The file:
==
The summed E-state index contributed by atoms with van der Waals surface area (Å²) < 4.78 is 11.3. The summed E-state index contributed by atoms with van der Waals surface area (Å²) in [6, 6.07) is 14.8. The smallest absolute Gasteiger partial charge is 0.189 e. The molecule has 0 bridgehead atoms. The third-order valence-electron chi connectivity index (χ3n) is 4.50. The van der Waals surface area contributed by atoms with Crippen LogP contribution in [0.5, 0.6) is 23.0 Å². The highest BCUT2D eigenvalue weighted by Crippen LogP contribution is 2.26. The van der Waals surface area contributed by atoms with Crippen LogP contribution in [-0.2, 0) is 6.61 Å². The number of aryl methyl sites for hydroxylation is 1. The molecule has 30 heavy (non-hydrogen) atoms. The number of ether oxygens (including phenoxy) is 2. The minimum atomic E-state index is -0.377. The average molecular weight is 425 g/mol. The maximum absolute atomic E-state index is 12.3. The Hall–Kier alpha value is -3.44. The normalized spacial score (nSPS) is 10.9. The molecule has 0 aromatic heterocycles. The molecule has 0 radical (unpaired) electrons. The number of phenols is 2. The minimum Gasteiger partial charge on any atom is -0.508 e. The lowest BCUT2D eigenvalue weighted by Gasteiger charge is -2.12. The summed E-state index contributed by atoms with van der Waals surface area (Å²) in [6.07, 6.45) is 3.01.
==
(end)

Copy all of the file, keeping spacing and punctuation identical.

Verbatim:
The summed E-state index contributed by atoms with van der Waals surface area (Å²) < 4.78 is 11.3. The summed E-state index contributed by atoms with van der Waals surface area (Å²) in [6, 6.07) is 14.8. The smallest absolute Gasteiger partial charge is 0.189 e. The molecule has 0 bridgehead atoms. The third-order valence-electron chi connectivity index (χ3n) is 4.50. The van der Waals surface area contributed by atoms with Crippen LogP contribution in [0.5, 0.6) is 23.0 Å². The highest BCUT2D eigenvalue weighted by Crippen LogP contribution is 2.26. The van der Waals surface area contributed by atoms with Crippen LogP contribution in [-0.2, 0) is 6.61 Å². The number of aryl methyl sites for hydroxylation is 1. The molecule has 30 heavy (non-hydrogen) atoms. The number of ether oxygens (including phenoxy) is 2. The minimum atomic E-state index is -0.377. The average molecular weight is 425 g/mol. The maximum absolute atomic E-state index is 12.3. The Hall–Kier alpha value is -3.44. The normalized spacial score (nSPS) is 10.9. The molecule has 0 aromatic heterocycles. The molecule has 0 radical (unpaired) electrons. The number of phenols is 2. The minimum Gasteiger partial charge on any atom is -0.508 e. The lowest BCUT2D eigenvalue weighted by Gasteiger charge is -2.12. The summed E-state index contributed by atoms with van der Waals surface area (Å²) in [6.07, 6.45) is 3.01.